We media types seem to be obsessed–not quite to a creepy extent–with MTV’s The Paper, a “reality” show about a high school newspaper in Broward County, Florida. And I’ll admit to being one of them. I never worked on my high school paper (that was mostly the province of a classmate I barely knew who seriously used the byline–granted, based on his real name–I.P. Lakes), but I did devote 1998 almost entirely to my undergraduate newspaper’s weekly entertainment magazine. So I know what the publication obsession is like. Most of my best friends from college were from the Daily Pennsylvanian or 34th Street, the magazine I edited.
I don’t see myself in the characters, but I do see some potentially pernicious caricatures. Chuck Barney pointed out the fairly obvious “bitch” characterization of Amanda Lorber, the editor of the paper. But I don’t think there’s much reason to hope that this will drive kids into j-schools. The paper is almost absent in the paper. You could almost substitute the Latin club for The Circuit, and have the same ambitious, smart, nerdy kids jockeying for control so that it will look good on their college apps.
But these kids aren’t just smart. They’re white. They’re wealthy. And what’s even more subversive, they’re surprisingly Jewish. They’re Jewish in a pretty secular way–no one’s running around in a skullcap and a prayer shawl–but they toss off casual references to remembering Hebrew school. I’d like to think that this would help show the world (i.e., MTV viewers) that Jewish kids are just like any other, but as a half Jew myself, I can’t help but wonder if this will just perpetuate Jews-in-the-media stereotypes instead.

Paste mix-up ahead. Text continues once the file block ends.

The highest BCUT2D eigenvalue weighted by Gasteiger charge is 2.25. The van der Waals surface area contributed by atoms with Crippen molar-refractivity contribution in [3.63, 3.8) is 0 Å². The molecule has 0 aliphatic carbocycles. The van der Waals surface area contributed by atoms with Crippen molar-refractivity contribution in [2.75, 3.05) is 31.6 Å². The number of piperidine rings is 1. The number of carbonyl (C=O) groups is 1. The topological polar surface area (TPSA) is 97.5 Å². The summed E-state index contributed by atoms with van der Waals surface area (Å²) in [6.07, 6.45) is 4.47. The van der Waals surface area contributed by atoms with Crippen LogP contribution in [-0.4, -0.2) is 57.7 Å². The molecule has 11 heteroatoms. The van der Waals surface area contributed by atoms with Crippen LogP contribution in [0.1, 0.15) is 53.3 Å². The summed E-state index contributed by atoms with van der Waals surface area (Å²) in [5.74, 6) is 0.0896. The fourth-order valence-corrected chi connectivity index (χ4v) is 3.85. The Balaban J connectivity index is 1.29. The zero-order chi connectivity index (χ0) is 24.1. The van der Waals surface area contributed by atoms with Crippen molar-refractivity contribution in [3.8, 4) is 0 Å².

Am I really concerned? Probably not. Will I still watch Amanda scheme and the rest of them scheme against Amanda? Yeah, I will. In the end, will it matter much one way or the other? Again, probably not.
But media types love nothing more than to watch and write about media types. Just look at me.
But frankly, I think they should move The Circuit completely online. It would more accurately reflect the world they’re going to go into–if they go into journalism at all.